They are irritated that they can’t throw parties at the Black House, and they resent not having their own Greek houses on campus. Some called for “black-centered” residential units.

“In fact, some African American/Black students go so far as to blame the predominantly White fraternity and sorority community for campus climate issues,” the report says.

And yet other students said they didn’t feel “black enough” to fit in with the dominant African-American culture at Northwestern.

A part-black student from Minneapolis told his focus group he felt “weird” at the Black House, and “because I wasn’t super involved with all the activism on campus, I felt kind of excluded.”

“Other students described an almost ‘all or nothing’ aspect to the Black community at Northwestern: complete engagement or, the opposite, disengagement,” the report says.

Gift card bonanza

The task force, which had four students and 11 faculty and staff, was created in November 2015 after protests erupted at Northwestern in response to university plans to move administrative offices into the Black House, a meeting place for black students for four decades, and Multicultural Center. Several student groups would have been forced to share spaces.

The university dropped the plans and organized “listening sessions” where black students defended the Black House and criticized Northwestern’s resources for black students.

Northwestern apparently had trouble getting enough black students to complete the campus climate survey. As a reward for completing the survey, students could enter into a drawing for one of 10 $15 Starbucks gift cards or one of 10 $15 Chipotle cards.

In a second reminder about the survey, the executive director of campus inclusion and community dangled a $100 Amazon gift card to two randomly selected students who completed the survey May 8-11.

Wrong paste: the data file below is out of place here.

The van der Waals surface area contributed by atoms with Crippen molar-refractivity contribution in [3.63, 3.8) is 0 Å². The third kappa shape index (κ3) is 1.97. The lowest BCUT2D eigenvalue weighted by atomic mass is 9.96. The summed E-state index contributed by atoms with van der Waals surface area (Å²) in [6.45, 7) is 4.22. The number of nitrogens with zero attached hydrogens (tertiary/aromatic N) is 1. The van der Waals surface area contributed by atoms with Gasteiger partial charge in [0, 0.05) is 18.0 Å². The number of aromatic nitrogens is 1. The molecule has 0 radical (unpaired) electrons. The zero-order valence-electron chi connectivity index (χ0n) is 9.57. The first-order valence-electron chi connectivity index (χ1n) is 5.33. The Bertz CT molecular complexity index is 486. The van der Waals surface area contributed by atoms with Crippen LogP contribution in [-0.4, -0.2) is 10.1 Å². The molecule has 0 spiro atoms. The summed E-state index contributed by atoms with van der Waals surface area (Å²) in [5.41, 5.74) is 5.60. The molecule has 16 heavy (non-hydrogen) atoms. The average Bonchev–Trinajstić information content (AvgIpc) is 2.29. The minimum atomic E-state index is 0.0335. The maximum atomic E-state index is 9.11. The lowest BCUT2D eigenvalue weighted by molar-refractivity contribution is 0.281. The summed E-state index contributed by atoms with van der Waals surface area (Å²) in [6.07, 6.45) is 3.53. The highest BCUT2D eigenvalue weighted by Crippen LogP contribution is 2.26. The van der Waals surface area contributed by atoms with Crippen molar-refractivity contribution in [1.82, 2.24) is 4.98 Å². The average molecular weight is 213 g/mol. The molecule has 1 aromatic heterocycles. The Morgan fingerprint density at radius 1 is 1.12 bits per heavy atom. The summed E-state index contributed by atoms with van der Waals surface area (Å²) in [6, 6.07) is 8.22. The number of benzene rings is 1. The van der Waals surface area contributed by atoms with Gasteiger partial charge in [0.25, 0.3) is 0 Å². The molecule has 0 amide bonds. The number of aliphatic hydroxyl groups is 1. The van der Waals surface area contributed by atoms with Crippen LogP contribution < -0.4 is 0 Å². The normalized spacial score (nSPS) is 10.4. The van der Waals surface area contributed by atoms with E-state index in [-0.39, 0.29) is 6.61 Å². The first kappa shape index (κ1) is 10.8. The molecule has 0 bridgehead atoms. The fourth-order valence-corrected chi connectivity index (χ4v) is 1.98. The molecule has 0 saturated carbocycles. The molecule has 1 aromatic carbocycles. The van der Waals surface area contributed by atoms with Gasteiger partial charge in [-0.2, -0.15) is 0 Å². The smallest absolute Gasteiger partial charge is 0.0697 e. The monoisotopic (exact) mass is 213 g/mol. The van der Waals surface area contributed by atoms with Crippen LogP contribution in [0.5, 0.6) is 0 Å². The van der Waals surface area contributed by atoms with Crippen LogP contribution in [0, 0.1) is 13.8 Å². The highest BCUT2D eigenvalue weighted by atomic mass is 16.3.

In a third reminder, task force member and student government leader Lawrence “Macs” Vinson offered yet another $100 Amazon gift card to one randomly selected student who completed the survey May 17-22.

Faculty and staff facilitated six focus groups at the Black House and multicultural center; only 63 of 510 invited students participated. Only 154 students of 658 who identified as black or part black completed the survey, and 215 answered at least one question.

Too many classes to graduate

Reprinted in Appendix A is a list of fall 2015 demands from “Concerned Students of Northwestern University”: that all faculty and administrators go through an incentivized mandatory cultural competency, privilege awareness, and anti-oppression training program.

Another demand is that the university create a credit system that requires only three classes per quarter to graduate with a degree, to “normalize a healthier academic culture on campus.”

The activist group also demanded that Northwestern recognize the importance of preserving and enhancing student safe spaces, and consult students before “drastic alterations to the functions and physical structures of their spaces” – possibly a reference to the Black House controversy last fall.

Any space and position that bears and honors the names of figures including Henry Ford, John Evans, Phillip Sheridan and Frances Willard must be removed immediately and replaced by influential people of color, the group demanded.

It also called for the Black House be designated a historical site and “be permanently preserved for the entirety of Northwestern’s future.”

The Northwestern administration did not return multiple calls and emails from The College Fix.

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About the Author
Peter Maxwell, Master’s Degree in Communication and Media Studies, Lynn University. BA, Curry College, broadcast journalism.